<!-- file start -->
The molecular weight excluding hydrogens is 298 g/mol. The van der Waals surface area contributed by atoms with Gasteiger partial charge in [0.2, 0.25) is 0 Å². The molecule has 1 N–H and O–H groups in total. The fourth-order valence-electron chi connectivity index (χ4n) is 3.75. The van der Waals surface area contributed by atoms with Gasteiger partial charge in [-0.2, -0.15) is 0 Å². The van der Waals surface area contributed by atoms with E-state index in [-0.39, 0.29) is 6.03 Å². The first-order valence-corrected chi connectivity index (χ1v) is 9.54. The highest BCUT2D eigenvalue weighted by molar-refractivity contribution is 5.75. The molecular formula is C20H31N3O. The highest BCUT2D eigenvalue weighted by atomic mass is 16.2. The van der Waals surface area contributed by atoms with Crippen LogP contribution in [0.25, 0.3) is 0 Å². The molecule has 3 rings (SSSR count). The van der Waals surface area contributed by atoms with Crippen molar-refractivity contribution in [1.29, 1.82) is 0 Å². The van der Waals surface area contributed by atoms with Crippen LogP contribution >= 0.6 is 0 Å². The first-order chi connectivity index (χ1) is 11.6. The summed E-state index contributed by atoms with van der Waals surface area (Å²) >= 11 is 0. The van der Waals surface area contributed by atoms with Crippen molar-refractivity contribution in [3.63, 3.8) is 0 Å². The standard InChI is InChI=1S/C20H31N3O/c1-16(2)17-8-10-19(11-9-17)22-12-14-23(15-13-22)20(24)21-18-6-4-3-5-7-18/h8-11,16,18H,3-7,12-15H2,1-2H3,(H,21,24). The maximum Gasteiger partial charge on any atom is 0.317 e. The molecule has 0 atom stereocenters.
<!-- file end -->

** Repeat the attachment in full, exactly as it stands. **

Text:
The molecular weight excluding hydrogens is 298 g/mol. The van der Waals surface area contributed by atoms with Gasteiger partial charge in [0.2, 0.25) is 0 Å². The molecule has 1 N–H and O–H groups in total. The fourth-order valence-electron chi connectivity index (χ4n) is 3.75. The van der Waals surface area contributed by atoms with Gasteiger partial charge in [-0.2, -0.15) is 0 Å². The van der Waals surface area contributed by atoms with E-state index in [-0.39, 0.29) is 6.03 Å². The first-order valence-corrected chi connectivity index (χ1v) is 9.54. The highest BCUT2D eigenvalue weighted by molar-refractivity contribution is 5.75. The molecular formula is C20H31N3O. The highest BCUT2D eigenvalue weighted by atomic mass is 16.2. The van der Waals surface area contributed by atoms with Crippen LogP contribution in [0.25, 0.3) is 0 Å². The molecule has 3 rings (SSSR count). The van der Waals surface area contributed by atoms with Crippen molar-refractivity contribution in [1.29, 1.82) is 0 Å². The van der Waals surface area contributed by atoms with Crippen LogP contribution >= 0.6 is 0 Å². The first-order chi connectivity index (χ1) is 11.6. The summed E-state index contributed by atoms with van der Waals surface area (Å²) >= 11 is 0. The van der Waals surface area contributed by atoms with Crippen molar-refractivity contribution in [3.63, 3.8) is 0 Å². The standard InChI is InChI=1S/C20H31N3O/c1-16(2)17-8-10-19(11-9-17)22-12-14-23(15-13-22)20(24)21-18-6-4-3-5-7-18/h8-11,16,18H,3-7,12-15H2,1-2H3,(H,21,24). The maximum Gasteiger partial charge on any atom is 0.317 e. The molecule has 0 atom stereocenters.